Driving tips for heavy rain or fog

Tips & guides

20 March 2018

The UK’s climate means that heavy rain and fog are common hazards on our roads – but sometimes driving safely can be challenging even for experienced motorists.

It’s safe to say that British motorists are used to driving in wet conditions. Met Office statistics show that England experiences over 150 days of rain in a typical year, with Argyllshire in West Scotland among the places that sees the most rainfall in the UK; an impressive 2.2 metres every year.

In this article, we look at ways to stay safe while driving through heavy rain – and its lesser-spotted cousin, fog.


Heavy rain

Heavy rain poses various challenges while driving, from lowered visibility to reduced traction and braking power. At high speeds, car tyres can skim across the surface of a body of water rather than pushing through to the tarmac below – a frightening experience known as aquaplaning.

As soon as rain starts falling steadily, turn your windscreen wipers fully on (rather than intermittently) and do the same with sidelights so other road users can see you. Wipers should be replaced every year, to ensure they clear the windscreen effectively when driving through heavy rain.

It takes longer to stop in wet conditions than on a dry road, so lower your speed and increase your distance from the car in front – the Highway Code advises doubling the usual distance.


Standing water

Persistent heavy rain creates large puddles of standing water, and on fast roads this can lead to aquaplaning and a temporary loss of control.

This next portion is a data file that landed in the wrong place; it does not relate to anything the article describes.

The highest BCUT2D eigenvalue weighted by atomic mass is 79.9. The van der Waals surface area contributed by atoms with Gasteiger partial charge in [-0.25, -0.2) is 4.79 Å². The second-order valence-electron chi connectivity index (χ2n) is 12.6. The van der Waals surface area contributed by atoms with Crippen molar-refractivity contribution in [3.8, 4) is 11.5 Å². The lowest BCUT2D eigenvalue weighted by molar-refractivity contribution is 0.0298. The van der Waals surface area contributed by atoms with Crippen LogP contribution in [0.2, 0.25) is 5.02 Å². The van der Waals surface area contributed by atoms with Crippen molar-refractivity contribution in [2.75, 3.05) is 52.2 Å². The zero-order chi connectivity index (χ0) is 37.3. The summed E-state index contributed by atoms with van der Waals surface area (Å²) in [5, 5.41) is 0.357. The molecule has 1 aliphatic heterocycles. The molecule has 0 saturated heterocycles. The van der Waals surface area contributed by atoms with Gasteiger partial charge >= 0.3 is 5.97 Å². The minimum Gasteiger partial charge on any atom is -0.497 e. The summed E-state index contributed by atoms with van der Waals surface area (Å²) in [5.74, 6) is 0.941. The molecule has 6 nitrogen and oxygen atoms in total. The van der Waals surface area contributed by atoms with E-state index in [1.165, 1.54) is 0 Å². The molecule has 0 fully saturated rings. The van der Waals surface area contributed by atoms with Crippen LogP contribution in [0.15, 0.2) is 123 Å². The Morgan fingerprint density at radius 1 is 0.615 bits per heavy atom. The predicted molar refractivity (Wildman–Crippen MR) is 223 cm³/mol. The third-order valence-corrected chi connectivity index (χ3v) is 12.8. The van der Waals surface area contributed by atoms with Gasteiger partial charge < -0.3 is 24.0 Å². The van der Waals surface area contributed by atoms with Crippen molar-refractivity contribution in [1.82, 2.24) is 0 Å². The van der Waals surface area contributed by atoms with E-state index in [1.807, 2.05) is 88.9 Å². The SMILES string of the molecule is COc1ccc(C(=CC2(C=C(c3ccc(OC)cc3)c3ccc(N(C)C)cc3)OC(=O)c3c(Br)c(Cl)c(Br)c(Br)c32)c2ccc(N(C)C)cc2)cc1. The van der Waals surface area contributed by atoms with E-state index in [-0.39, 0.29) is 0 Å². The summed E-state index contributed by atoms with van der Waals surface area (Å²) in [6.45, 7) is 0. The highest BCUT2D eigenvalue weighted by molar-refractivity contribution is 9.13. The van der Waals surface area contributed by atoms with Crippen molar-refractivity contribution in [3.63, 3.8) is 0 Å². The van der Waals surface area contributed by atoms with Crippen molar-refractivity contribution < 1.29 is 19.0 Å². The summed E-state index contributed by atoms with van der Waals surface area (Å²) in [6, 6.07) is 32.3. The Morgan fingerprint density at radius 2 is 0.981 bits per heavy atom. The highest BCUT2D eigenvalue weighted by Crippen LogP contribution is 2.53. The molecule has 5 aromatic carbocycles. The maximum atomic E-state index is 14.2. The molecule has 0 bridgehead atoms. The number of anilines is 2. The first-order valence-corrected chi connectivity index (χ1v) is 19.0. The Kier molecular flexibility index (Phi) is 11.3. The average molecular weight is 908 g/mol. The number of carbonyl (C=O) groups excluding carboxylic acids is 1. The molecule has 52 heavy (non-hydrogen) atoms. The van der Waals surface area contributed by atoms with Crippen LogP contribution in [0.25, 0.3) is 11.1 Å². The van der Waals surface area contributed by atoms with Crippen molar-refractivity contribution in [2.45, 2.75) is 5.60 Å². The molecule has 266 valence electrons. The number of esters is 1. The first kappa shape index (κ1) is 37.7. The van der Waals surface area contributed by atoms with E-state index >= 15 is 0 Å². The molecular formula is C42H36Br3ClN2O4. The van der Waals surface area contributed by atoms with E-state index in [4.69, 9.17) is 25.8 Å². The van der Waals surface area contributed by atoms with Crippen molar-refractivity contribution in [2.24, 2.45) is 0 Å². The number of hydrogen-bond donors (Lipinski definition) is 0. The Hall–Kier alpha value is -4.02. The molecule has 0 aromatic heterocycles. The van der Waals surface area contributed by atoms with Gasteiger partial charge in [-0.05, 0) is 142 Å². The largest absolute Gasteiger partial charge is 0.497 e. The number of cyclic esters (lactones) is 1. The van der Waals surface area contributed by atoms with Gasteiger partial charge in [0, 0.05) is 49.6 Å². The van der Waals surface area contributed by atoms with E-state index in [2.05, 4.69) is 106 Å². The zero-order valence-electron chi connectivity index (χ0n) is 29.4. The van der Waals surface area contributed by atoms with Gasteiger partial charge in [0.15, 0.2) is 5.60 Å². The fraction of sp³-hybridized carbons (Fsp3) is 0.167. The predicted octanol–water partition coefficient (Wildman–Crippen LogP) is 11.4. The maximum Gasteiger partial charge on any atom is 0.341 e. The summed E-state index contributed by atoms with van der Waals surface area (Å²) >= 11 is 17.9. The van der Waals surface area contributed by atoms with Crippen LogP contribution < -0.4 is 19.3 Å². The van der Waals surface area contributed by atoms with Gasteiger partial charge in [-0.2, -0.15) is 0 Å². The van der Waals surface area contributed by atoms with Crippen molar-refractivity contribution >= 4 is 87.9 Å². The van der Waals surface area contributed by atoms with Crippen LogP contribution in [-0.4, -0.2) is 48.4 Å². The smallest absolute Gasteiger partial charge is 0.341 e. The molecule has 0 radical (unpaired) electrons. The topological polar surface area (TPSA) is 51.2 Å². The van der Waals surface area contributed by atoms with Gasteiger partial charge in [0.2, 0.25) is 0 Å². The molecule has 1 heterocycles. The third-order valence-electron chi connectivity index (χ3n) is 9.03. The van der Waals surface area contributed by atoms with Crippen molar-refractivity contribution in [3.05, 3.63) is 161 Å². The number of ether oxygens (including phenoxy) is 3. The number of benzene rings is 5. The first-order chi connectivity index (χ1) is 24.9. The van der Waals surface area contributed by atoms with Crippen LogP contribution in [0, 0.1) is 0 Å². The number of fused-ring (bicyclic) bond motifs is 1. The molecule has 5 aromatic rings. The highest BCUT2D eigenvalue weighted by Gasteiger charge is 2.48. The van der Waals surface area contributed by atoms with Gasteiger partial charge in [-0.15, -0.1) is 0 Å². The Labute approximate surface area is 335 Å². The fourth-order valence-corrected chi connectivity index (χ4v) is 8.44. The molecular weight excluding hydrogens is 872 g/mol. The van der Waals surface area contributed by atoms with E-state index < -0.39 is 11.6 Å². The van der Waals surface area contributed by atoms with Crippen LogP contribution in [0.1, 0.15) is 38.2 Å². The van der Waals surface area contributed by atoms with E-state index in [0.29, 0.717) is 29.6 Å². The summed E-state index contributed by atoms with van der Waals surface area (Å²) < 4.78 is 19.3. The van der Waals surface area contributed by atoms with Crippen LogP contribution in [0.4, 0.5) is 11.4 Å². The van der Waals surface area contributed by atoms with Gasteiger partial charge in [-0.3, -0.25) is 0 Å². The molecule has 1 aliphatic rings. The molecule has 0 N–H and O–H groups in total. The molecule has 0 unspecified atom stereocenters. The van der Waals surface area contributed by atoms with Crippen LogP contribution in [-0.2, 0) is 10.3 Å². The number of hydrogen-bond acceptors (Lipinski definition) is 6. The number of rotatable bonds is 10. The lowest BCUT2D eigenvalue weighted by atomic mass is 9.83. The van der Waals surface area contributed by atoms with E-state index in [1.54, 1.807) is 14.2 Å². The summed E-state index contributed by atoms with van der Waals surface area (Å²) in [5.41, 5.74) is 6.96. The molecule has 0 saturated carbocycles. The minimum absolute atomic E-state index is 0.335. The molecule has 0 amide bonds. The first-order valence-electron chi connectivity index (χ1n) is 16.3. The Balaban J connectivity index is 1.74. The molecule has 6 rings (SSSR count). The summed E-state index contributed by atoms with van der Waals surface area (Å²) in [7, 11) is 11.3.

In town, it can cause breakdowns and conceal hazards that could harm your car’s suspension, steering and tyres. The best rule with standing water is to approach with caution. There may be potholes or other debris below the surface that could cause damage if hit at speed.

Driving through a large body of water quickly will also disperse the water in every direction. Aside from splashing pedestrians or temporarily blinding other road users, this could also flood the car’s engine and cause a breakdown.

Approach standing water from the middle of the road, in first gear with fairly high revs, and maintain a steady speed until you reach the other side. Test your brakes immediately afterwards, to ensure they haven’t been damaged by driving through water.


Fog

Fog poses a threat to drivers of any vehicle, from trains and planes to cars and motorbikes. Although there's no way to disperse these clouds of condensed water droplets, making use of your lights will go some way towards improving visibility.

Every car has a rear fog light, and most have a pair at the front as well. Switch on all available fog lights when objects more than five seconds ahead of you are obscured, and keep well back from traffic in front.

Drivers often subconsciously settle into a convoy in foggy conditions on major roads, following the vehicle in front and matching its speed. If you’re leading such a convoy, avoid unnecessary braking and indicate well in advance of any change in direction.

Finally, switch off your fog lights as soon as visibility improves to avoid dazzling other road users.